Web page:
As we were analysing the gender inequality/inequity data in anaesthesia and intensive care we thought of the Pareto principle in this context too. The Pareto principle states that about 20% of the causes lead to 80% of the consequences (8). Which would these vital few be in our case? If we were able to pinpoint these key causes and act on them swiftly and thoroughly, the progress in gender equity and equality would be substantially accelerated. For that, we would also need a widespread buy-in of the stakeholder, the key decision-making champions. At the departmental and institutional level, these are obviously the heads of the departments and directors/presidents who could be the key partners in this process.
Which strategies do stakeholders need to implement?
The strategies suggested by anaesthesiologists were also grouped in the same four themes (3). For example, on a personal level, we can adopt zero tolerance to discrimination, we can change our personal beliefs, advocate for the need for change and reject taking advantage of gender alone to attain career goals. On the departmental level, we can aid in adopting meritocracy, support recruitment of qualified women, create a family-friendly work environment, have an efficient mobbing reporting system in place, mentorship for women and equal funding opportunities (3). Other helpful measures include the institution of local guidelines against harassment, with severe consequences for perpetrators, gender-neutral language in written documentation and the objective and transparent selection process for leadership (3). Selection juries should be unaware of the gender of candidates by hiding the names from applications. These juries should also be balanced, including women and men in approximately the same number. On an institutional level, we should be able to secure funding for adequate staffing, involve national societies and support the stronger implementation of existing gender-neutrality/equity rules (3). On a societal level, which would obviously take a longer time, we should support better education for women, equal household chore distribution, in medicine specifically, more women professors, more women in conference panels, and increase the visibility of women in medicine (3).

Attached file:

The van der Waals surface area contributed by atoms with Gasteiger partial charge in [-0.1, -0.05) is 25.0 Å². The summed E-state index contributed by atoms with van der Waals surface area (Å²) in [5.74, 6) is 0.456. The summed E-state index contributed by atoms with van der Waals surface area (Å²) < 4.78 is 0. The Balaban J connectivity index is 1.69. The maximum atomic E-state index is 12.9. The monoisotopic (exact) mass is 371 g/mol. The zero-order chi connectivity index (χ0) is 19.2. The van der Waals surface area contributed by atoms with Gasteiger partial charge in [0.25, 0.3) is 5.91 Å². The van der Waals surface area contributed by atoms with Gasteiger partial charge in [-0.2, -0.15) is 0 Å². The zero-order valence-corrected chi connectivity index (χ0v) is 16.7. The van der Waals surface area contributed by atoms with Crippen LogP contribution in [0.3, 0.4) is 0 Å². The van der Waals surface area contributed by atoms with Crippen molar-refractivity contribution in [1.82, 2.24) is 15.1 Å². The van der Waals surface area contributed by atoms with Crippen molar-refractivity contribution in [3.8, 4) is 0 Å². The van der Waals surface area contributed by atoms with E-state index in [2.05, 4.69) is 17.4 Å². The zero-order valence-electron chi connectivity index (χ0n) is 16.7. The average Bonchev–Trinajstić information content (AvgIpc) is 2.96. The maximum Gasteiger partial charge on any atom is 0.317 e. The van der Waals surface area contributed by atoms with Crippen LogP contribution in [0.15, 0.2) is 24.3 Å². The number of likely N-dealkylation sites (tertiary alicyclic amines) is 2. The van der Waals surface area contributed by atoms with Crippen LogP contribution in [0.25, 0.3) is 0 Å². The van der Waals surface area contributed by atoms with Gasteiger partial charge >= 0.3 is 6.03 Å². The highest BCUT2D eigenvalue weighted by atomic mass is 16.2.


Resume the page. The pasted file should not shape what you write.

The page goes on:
The literature lacks strong evidence of measures leading to gender equity in anaesthesia and intensive care. However, by studying perceived barriers and suggestions for improvements, one can gain insight into what men and women perceive to be needed in our profession to move gender equity further. To be fully equitable, we cannot assume that gender discrimination towards women is greater than towards men in each individual institution or country; it is possible that this is reversed in some circumstances. Yet, globally, the gap is still favouring men over women in our profession and we certainly need a global urge to reward ability over any other discriminatory factors (be it race, gender, ethnic background, etc).
- Flexman AM, Shillcutt SK, Davies S, et al. Anaesthesia. 2021 Apr;76 Suppl 4:32-38. doi: 10.1111/anae.15361
- Zdravkovic M, Neskovic V, Berger-Estilita J Journal of Gender Studies 2021; 30: 868, DOI: 10.1080/09589236.2021.1969225
- Zdravkovic M, Osinova D, Brull SJ, et al. Br J Anaesth. 2020;124:e160-e170. doi: 10.1016/j.bja.2019.12.022
- WHO, Equity, Available from, https://www.who.int/westernpacific/healthtopics/ equity. Accessed 23 December 2021
- Turban S., Freeman,, Ben Waber, B. A Available from, https://hbr.org/2017/10/a-study-used-sensors-to-show-that-men-and-women-are-treated-differently-at-work, Accessed 15th March 2022
- Noronha B, Fuchs A, Zdravkovic M et al. Trends in Anaesthesia and Critical Care, 2022, https://doi.org/10.1016/j.tacc.2022.02.004
- Matot I, De Hert S, Cohen B, Koch T. Br J Anaesth. 2020;124:e171-e177. doi: 10.1016/j.bja.2020.01.005
- Duszyński, M. Pareto Principle & the 80/20 Rule (Updated for 2021). Available from, https://resumelab.com/career-advice/pareto-principle?utm_source=google&utm_medium=sem&utm_campaign=6540517835&utm_term=%2Bpareto%20%2Bprinciple&network=g&device=c&adposition=&adgroupid=104311758447&placement=&gclid=CjwKCAjw8sCRBhA6EiwA6_IF4VbMWab7ZP1A5qMupJ2IWJQrImuT5svYxRNnnv46OHG-ePwl_BMSiBoCScoQAvD_BwE